As you know from Tuesday’s post, I went looking for frogs, known as Spring Peepers, in a small wooded area on Grosse Ile. On multiple park websites I follow, many hikers, who had trekked through various woodland trails in the metro area, described hearing the Spring Peepers and I was bound and determined to find and photograph some for my blog. As you know from that post, they remained elusive … to my eyes anyway; I heard them just fine.
Just a handful of days later, I was walking through the neighborhood, while Council Point Park was on lockdown, and I was looking for the house with the metal container of dog treats. I found that house, along with a treasure trove of critters, beautiful tulips (no I did not tiptoe through them, though it was inviting to do so) and a touch of whimsy. Since the title of my blog includes the word “whimsy” I got busy taking photos of some of the items at this house, which is a corner lot. There is no grass on this property. The front yard is mostly ground cover of ivy and at the side of the home, it is a combination of small plants, rocks, ceramic critters and doodads, including whirligigs, mushrooms – where do I start? Where do I stop? I came home with many photos, but sorted them down so I don’t lose any of you readers one-third of the way through this post.
The frogs were plentiful – they were my favorites.
Just like my prior treks every Spring for sightings and photos of ducklings and cygnets, the Spring Peepers eluded me, but they are not the first amphibian to do so. Every Summer, in the still of the morn at Council Point Park, I hear the rhythmic belching of the resident bullfrog. I’ve yet to see Mr. Bullfrog (BTW only male bullfrogs croak), but sometimes I hear a faint splash in the water and wonder if I spooked that bullfrog or was it the carp playing tag or spawning? A few weeks ago, I was intent on taking a photo of cottonwood fuzzies on the Creek surface and I was surprised to hear a splash and caught the tail end of a frog jumping in the Creek headfirst … one must have two pair of eyes sometimes!
So, at this home, the frogs were plentiful. I liked the two I used in the header image. This is what the one praying frog looked like up close and then nestled near some tulips.
These lounging frogs caught my eye as well. There were additional frogs which I have not included in this post.
There were a few more critters peeping from the garden.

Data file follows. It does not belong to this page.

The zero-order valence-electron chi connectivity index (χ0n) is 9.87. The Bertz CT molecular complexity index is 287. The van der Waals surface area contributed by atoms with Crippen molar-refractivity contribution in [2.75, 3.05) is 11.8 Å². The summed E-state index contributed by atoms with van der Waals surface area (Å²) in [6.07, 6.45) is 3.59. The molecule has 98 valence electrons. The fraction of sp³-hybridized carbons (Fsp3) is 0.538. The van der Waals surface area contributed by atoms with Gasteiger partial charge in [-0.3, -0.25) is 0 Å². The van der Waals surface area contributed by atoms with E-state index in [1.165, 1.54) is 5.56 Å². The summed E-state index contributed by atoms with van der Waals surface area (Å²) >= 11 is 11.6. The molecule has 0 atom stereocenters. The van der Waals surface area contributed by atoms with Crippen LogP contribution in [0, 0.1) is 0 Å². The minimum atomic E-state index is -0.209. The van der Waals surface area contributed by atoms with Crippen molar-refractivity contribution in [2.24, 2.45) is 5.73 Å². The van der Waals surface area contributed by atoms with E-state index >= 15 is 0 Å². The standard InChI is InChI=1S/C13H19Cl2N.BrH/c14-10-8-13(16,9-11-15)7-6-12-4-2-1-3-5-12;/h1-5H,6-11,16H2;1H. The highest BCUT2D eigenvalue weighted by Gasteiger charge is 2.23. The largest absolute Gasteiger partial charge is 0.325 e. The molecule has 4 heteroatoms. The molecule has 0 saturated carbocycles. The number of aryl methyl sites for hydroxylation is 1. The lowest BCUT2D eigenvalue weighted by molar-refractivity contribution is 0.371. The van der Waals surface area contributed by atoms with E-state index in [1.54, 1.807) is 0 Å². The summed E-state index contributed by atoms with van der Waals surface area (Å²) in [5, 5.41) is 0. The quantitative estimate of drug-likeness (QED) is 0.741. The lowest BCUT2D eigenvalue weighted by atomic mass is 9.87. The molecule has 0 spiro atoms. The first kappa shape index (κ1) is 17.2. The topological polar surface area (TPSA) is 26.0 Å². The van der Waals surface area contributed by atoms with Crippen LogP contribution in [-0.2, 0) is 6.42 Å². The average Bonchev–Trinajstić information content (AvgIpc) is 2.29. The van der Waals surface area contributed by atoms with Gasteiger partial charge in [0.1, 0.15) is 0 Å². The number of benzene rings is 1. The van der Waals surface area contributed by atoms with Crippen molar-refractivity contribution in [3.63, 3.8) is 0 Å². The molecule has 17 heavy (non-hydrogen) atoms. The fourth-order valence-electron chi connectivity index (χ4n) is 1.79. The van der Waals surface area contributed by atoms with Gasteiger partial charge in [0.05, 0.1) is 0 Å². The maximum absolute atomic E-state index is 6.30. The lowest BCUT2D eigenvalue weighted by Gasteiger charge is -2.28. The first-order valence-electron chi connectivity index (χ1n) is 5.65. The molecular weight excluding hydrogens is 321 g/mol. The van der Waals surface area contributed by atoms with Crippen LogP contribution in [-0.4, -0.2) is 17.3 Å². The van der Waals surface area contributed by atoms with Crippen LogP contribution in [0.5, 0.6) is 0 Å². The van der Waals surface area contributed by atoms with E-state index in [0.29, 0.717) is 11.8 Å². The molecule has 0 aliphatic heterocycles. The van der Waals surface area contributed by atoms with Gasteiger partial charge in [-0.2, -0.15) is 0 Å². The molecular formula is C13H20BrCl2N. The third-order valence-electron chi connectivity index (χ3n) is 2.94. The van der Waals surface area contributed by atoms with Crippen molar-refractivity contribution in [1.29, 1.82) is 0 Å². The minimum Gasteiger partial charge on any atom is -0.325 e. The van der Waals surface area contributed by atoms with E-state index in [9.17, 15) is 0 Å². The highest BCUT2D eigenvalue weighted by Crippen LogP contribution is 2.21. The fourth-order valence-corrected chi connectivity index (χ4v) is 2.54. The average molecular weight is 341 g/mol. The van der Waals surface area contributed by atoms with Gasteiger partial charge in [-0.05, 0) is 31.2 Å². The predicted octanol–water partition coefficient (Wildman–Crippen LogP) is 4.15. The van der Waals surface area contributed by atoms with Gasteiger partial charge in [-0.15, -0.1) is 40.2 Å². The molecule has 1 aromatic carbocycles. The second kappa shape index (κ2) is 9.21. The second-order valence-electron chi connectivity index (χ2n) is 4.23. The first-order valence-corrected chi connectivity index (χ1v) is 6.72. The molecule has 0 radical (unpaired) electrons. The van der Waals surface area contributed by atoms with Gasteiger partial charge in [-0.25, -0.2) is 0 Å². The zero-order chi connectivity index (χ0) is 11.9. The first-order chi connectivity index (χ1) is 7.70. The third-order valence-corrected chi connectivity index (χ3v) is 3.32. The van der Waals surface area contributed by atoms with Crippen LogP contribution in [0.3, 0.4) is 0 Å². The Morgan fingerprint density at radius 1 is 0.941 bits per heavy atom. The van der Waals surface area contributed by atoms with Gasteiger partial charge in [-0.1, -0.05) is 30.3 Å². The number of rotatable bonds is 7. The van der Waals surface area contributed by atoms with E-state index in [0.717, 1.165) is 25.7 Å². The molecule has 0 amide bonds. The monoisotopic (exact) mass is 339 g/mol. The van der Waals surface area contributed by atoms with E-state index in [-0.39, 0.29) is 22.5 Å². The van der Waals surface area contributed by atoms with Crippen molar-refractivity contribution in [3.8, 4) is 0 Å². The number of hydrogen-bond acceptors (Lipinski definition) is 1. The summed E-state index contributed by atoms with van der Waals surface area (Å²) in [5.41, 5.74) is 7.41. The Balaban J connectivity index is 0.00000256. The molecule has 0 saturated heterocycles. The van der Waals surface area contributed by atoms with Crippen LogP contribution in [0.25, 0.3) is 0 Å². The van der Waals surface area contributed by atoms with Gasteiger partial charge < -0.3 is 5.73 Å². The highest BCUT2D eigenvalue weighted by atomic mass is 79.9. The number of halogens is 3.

Here was a turtle and I told myself that at least I was seeing a ceramic turtle, though, given my druthers, I’d prefer seeing a row of real turtles basking in the sun on a log in the Ecorse Creek.
I had a similar thought when I saw the geese … the week before I had seen the geese and their goslings and I knew I would be missing them growing up … sigh. I decided there would be more geese and goslings at Council Point Park in the years to come, but for the present time, I had to be content with these geese, which evoked a few memories for me. I had a pair of very life-like, true-to-size Canada geese in my backyard for years. They looked so realistic, that when I staked them in the yard after buying them at a local nursery, my neighbor Jim hustled over to the fence and remarked: “Land sakes girl, I thought geese done landed in your yard and I had to have a look-see!” I wonder if geese flying overhead stopped to ponder whether a few of their brethren were grazing on the grass in my backyard? So, these geese brought back a few memories of Mickey and Minnie, as I called the pair. They were a bit of a pain as every time it rained, or you watered, you had to unscrew their heads and turn them upside down and empty the water out – water tended to seep through the open area in their head/neck region.
Time to tiptoe through the tulips – no wait … that would be trespassing!
The temptation sure was there to tiptoe through the tulips. It was tulip time … in the neighborhood anyway and I’d already seen an abundance of tulips, in an assortment of colors. We never had tulips at this house, though we had them in Canada, a mess of them. When we moved to the U.S., my father ordered some bulbs from Holland and planted them in the Fall. When he did yard clean-up the following Spring, he found many half-eaten tulip bulbs laying about the yard. Only one tulip bulb had not been unearthed by the squirrels and it was at the base of a long-gone birch tree. That tulip bloomed solo for years. Michigan’s longstanding annual Tulip Festival was cancelled this year due to COVID-19 which was a real shame. These bright-red tulips with a touch of filtered morning sun on them were beautiful.
Likewise, these tulips were pretty in pink hues …
… and beyond this pastel palette was an exquisite door and the garden continued. If a homeowner was outside, I would have asked to take a peek (yes, I am that bold) but it was early and I was the only one taking in all this exquisite beauty.
Here’s another view of the cross-street side yard ….not a single blade of grass to mow, but you’d better believe that these folks spend a lot of time maintaining the area anyway.
Even the sidewalks had a touch of whimsy. This was where the childrens’ hand prints were located that I featured in last week’s Wordless Wednesday post.
Summer is newly minted, but then it was still Spring, a sunny May morning when I took this stroll.